These techniques seem to be addressing concerns that might be beyond the scope of the project requirements. Are transaction processing activities required? (not.) Record-level locking should be achieved as described. A race condition can be avoided by writing to the filesystem within the lifetime of a "lock". (I don't know why we would ever not want to use NIO for this.) If there is no explicit requirement that display-only data in the GUI is still valid, there is no implicit transaction. Data for update should, obviously, not change by others while user makes an update.


There are a number of "requirements" that are not requirements, case in point, while searching this board, I have found instances of people failing because of something as simple as not implementing the 48 hour rule (which is not a MUST, but, just a statement). Every (multi-user) application that I've worked on in the last umpteen years has had to make sure versioning has been implemented in some way shape or form. Its never been a requirement "per-se", however, its always come up during testing. If I was the grader, I would be sure to check on this, anyone not implementing versioning would automatically fail.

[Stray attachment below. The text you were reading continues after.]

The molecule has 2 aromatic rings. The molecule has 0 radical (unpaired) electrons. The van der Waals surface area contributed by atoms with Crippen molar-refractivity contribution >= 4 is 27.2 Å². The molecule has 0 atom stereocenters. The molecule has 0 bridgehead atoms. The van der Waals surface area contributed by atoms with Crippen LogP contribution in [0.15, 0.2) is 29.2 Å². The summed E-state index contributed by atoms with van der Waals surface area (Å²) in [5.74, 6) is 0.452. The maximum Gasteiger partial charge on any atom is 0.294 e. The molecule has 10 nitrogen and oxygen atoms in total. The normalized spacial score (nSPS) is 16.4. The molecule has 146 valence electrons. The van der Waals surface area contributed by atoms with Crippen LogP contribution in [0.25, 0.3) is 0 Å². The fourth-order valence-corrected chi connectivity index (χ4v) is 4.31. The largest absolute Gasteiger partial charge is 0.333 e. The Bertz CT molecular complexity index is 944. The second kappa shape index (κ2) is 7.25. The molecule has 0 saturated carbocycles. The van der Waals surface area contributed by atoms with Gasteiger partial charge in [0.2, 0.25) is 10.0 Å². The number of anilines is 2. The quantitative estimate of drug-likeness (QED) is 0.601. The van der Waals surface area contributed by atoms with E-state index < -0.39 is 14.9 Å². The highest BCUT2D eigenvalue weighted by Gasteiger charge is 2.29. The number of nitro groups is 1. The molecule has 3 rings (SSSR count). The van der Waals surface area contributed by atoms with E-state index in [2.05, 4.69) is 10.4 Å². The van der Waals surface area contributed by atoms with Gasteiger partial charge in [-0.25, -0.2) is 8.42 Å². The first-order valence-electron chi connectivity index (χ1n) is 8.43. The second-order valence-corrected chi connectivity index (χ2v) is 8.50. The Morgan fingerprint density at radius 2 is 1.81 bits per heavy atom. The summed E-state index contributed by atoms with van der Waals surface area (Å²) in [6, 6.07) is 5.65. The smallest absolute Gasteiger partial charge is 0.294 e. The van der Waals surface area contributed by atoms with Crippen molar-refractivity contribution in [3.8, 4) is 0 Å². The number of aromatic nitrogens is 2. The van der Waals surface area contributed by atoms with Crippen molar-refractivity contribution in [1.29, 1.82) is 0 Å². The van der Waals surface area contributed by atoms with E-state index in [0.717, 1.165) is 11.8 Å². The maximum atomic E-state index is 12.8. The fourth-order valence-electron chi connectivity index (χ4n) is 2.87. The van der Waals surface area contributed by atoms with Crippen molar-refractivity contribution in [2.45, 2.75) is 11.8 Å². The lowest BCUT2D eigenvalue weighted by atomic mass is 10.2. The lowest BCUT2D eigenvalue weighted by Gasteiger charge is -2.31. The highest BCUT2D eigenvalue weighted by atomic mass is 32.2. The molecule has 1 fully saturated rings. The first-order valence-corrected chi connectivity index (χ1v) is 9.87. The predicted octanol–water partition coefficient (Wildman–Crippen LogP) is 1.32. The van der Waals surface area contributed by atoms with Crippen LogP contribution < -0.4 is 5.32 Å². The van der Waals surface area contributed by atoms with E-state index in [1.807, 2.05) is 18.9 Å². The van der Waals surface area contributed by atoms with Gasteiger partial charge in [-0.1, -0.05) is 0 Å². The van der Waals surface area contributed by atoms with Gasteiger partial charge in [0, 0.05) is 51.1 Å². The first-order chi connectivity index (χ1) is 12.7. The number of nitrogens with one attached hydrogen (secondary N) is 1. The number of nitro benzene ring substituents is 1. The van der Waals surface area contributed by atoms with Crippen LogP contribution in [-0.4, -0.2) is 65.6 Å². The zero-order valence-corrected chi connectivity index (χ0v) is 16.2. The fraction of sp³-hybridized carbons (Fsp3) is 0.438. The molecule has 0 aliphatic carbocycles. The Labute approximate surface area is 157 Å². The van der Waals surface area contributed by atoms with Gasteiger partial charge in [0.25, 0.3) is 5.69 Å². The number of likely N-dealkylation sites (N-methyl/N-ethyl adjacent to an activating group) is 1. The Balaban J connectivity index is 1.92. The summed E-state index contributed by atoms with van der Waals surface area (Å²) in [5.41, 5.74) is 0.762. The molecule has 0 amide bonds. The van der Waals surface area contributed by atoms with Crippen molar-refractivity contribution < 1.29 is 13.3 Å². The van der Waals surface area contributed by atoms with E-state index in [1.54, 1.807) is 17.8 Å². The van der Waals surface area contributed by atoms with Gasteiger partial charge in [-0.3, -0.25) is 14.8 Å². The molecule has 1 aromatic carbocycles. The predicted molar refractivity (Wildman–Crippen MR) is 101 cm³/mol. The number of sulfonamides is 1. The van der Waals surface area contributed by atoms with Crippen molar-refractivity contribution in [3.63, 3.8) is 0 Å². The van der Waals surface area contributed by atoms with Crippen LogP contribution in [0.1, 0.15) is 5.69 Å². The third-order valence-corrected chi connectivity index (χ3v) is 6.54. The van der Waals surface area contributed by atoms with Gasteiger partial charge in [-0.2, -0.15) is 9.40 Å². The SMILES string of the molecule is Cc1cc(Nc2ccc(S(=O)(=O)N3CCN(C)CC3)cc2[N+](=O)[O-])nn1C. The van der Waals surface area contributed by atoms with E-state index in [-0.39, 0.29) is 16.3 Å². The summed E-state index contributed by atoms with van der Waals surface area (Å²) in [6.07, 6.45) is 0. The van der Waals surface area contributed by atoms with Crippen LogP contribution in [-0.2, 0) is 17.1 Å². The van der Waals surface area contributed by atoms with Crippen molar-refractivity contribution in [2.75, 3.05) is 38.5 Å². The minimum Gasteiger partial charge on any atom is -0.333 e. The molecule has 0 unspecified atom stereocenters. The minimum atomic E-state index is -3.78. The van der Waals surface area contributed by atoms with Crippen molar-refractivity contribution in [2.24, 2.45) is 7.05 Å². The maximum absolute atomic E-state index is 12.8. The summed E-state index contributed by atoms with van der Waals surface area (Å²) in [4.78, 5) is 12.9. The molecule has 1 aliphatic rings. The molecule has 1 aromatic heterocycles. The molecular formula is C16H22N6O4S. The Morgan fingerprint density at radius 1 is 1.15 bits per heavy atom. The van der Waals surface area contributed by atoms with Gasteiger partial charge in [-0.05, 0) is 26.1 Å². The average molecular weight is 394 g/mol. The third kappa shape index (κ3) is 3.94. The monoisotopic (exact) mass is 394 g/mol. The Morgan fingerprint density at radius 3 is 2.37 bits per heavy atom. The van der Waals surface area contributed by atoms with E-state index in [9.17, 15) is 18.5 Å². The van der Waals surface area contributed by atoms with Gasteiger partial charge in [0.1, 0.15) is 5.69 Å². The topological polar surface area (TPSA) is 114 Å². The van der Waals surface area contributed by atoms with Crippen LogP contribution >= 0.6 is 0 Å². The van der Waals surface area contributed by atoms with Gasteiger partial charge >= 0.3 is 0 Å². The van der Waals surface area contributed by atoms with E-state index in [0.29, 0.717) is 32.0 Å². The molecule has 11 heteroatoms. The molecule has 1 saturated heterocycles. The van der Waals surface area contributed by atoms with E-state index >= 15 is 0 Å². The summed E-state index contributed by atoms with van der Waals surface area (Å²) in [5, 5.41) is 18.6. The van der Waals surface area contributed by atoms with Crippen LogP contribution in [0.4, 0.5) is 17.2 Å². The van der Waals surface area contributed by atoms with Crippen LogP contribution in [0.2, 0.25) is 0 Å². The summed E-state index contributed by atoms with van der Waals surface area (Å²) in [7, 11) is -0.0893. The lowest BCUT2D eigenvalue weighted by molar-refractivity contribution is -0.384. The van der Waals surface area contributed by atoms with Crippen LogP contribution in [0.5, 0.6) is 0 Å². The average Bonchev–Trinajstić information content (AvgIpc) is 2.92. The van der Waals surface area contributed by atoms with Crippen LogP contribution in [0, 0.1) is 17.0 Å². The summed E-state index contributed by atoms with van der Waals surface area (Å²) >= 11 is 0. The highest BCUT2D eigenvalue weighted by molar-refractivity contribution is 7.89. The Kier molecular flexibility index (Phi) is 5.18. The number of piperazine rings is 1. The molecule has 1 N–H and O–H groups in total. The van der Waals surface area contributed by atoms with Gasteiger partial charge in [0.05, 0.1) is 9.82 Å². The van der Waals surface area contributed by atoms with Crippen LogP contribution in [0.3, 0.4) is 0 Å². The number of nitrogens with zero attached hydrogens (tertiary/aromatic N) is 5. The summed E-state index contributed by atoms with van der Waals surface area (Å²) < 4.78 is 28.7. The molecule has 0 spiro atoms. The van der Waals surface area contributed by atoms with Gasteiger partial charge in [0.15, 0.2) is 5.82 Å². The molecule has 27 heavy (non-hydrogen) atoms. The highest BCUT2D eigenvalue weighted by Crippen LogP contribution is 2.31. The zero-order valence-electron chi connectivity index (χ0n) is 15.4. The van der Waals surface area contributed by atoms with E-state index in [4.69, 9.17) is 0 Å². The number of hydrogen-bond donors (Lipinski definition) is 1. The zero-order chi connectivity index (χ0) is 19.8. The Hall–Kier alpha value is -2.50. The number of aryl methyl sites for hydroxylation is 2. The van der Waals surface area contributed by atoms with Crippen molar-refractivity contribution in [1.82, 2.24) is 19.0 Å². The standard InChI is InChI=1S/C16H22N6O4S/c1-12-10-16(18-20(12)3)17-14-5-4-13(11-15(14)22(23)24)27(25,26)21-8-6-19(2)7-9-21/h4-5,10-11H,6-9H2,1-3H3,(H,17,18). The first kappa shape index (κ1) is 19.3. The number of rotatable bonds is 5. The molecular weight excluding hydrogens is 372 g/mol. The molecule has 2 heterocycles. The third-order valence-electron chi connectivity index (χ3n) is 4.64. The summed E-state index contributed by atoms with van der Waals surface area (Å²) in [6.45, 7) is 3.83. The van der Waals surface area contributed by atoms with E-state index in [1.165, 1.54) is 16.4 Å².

Andrew Monkhouse
author and jackaroo
Marshal Commander

Joined: Mar 28, 2003
Posts: 11424
    
  85

Hi Don,

Welcome to JavaRanch and this forum.

I think using a data cache for searching for records and retrieving individual records is easily justified - there is little work needed. However I would not risk the loss of data that could occur if you had a system crash.